Gramaje echoes that assertion. "Investigations have led to the conclusion that planting material used in young vineyards is already infected, either systemically from infected mother vines or by contamination during the propagation process," he said.
But grafting specialist Marc Birebent says the greater problem is modern, mechanized "omega" grafting, used widely since the 1970s, which causes vascular damage to the plant. "It lowers costs but it leaves the vine more vulnerable to fungal disease. The best grafting creates maximum contact between the pieces of wood and a small wound," said Birebent. "We used to plant vineyards for three generations, now we plant for 25 years. We have to ask ourselves why."
Others are examining how grapevines are pruned before the start of each growing season, and whether vulnerable pruning wounds are allowing the spores in. "We advise the growers to wait as long as possible in the year to prune," said Baumgartner. "Even a few degrees in temperature can boost the plant’s ability to heal more quickly, thereby reducing the risk of infection."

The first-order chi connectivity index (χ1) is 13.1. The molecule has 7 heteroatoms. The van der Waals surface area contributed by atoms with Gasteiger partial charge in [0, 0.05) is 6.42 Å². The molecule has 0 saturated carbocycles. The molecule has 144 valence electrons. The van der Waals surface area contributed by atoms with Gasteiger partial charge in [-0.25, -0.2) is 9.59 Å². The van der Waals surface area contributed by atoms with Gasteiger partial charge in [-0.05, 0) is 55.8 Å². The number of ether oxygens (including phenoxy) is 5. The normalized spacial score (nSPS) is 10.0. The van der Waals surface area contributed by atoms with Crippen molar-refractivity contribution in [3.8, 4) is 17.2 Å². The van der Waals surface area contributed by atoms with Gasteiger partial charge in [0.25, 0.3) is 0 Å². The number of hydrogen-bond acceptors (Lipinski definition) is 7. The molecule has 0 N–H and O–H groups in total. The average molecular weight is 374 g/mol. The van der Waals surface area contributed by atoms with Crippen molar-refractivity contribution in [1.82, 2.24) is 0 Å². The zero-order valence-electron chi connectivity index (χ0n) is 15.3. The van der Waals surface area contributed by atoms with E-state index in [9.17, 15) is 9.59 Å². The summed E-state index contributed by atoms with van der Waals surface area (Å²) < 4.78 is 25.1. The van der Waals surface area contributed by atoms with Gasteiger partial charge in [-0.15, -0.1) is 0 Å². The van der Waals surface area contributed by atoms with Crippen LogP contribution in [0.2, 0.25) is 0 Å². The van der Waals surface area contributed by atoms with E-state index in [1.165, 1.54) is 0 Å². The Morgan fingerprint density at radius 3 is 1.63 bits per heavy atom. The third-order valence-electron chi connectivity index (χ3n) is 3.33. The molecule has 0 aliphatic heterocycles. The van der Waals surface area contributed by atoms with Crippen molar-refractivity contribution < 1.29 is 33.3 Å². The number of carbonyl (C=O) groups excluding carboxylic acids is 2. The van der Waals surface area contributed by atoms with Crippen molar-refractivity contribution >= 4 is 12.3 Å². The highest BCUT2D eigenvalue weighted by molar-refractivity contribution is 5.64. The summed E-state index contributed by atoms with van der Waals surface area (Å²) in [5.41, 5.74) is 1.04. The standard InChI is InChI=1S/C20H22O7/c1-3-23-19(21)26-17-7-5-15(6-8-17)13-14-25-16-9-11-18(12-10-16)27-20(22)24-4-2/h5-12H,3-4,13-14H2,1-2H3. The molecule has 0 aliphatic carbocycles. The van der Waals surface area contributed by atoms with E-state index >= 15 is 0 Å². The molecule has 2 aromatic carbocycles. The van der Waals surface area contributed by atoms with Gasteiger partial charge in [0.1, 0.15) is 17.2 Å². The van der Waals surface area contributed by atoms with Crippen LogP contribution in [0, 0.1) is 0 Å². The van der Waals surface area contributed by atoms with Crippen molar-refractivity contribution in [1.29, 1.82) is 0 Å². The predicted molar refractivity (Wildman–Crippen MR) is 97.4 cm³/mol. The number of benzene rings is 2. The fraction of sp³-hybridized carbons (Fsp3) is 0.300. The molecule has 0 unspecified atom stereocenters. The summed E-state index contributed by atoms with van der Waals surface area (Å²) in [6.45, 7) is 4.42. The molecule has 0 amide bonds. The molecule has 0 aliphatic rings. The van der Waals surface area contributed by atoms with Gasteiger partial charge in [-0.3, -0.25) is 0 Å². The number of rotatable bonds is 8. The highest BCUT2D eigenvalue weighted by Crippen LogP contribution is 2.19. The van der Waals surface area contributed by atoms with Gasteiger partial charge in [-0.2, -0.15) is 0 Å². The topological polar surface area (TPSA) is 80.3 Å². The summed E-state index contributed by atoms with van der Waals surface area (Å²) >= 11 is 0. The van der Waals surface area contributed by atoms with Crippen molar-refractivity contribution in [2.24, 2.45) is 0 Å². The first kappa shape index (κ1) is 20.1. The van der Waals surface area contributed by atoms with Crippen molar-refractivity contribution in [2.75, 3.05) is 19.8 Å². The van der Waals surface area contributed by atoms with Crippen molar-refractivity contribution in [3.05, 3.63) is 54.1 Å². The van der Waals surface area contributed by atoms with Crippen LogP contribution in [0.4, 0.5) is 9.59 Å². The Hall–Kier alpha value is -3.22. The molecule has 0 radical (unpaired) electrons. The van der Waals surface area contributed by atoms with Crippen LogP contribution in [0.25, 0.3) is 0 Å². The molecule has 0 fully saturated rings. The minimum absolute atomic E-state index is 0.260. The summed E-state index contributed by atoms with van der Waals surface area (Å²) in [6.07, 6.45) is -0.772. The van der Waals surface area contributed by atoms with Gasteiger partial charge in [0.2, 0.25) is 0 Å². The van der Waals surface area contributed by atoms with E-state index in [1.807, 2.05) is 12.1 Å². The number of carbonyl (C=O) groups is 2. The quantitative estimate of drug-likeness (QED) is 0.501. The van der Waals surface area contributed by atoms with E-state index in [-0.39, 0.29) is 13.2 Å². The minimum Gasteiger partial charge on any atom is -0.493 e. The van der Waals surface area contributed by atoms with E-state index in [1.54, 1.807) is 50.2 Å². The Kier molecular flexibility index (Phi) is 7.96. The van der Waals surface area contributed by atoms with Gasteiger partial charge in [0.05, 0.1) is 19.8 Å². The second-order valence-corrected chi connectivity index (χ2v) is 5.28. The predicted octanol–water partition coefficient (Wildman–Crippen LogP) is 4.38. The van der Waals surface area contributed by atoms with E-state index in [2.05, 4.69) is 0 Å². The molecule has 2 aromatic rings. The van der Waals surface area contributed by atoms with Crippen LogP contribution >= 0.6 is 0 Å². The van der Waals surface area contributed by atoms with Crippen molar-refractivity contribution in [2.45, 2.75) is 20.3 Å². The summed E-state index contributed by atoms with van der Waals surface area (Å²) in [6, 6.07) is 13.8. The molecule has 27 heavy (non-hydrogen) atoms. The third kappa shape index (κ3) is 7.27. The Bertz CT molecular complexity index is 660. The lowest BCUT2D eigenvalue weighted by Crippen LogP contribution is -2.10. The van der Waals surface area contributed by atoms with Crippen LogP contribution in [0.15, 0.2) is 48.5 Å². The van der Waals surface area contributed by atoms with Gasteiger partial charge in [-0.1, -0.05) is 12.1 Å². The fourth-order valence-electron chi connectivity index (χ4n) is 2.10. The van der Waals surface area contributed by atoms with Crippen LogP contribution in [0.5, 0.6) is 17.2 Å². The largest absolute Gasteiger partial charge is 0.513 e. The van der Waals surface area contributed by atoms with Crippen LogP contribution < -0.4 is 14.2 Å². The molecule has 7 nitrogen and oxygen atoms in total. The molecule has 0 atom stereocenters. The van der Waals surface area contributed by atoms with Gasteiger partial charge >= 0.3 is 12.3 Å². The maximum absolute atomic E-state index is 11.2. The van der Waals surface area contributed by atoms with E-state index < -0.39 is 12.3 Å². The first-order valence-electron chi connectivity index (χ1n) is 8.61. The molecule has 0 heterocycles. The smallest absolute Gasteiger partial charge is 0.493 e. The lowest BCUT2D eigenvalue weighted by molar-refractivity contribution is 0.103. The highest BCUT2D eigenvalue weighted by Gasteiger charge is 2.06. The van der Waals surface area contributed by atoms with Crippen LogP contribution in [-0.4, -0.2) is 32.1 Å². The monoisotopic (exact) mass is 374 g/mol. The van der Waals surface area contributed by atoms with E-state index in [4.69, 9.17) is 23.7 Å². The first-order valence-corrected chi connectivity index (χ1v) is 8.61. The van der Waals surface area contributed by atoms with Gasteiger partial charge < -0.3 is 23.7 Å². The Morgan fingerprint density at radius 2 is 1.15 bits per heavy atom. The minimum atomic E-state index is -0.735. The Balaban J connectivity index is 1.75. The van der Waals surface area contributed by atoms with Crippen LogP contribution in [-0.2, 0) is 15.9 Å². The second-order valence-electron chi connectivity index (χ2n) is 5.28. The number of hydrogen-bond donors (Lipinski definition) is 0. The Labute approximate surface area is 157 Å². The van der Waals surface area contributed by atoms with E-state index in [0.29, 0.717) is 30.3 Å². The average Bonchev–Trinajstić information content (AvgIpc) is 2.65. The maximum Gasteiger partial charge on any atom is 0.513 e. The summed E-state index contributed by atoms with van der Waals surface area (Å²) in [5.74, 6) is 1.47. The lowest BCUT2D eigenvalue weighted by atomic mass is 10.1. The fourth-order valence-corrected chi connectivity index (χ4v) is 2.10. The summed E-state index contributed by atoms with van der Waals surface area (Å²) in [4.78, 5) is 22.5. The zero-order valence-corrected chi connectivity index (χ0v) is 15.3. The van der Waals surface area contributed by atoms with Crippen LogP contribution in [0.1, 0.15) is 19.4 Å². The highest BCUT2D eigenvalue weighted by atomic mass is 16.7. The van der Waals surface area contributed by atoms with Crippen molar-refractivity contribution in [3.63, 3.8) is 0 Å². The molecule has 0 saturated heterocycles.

There’s also a lack of agreement on options for treatment. Some are training vineyard workers to treat wounds with mastic, a resin with anti-fungal properties, after pruning. Others advocate organic and biodynamic principles, such as employing biodiversity by planting wild leeks, which they believe protect the vines from fungi.
Smart and other scientists are rethinking how we train and prune vines. He argues that winter pruning wounds should be protected with approved fungicides. He is also advocating a system called "timely trunk renewal", where growers can replace a diseased vine trunk with a new healthy sucker growing from the base of the trunk, saving the vine. This is an old technique in California and other regions, now being promoted as a way to stop the spread of diseases quickly, before entire vineyards are infected. Because symptoms can take years to appear, growers often realize they have a problem after most of their vines are infected—and at that point the only solution is to replant.
Phylloxera reshaped the wine world, killing most old vines and eliminating certain grape varieties. Now many worry that without more action, history will repeat itself.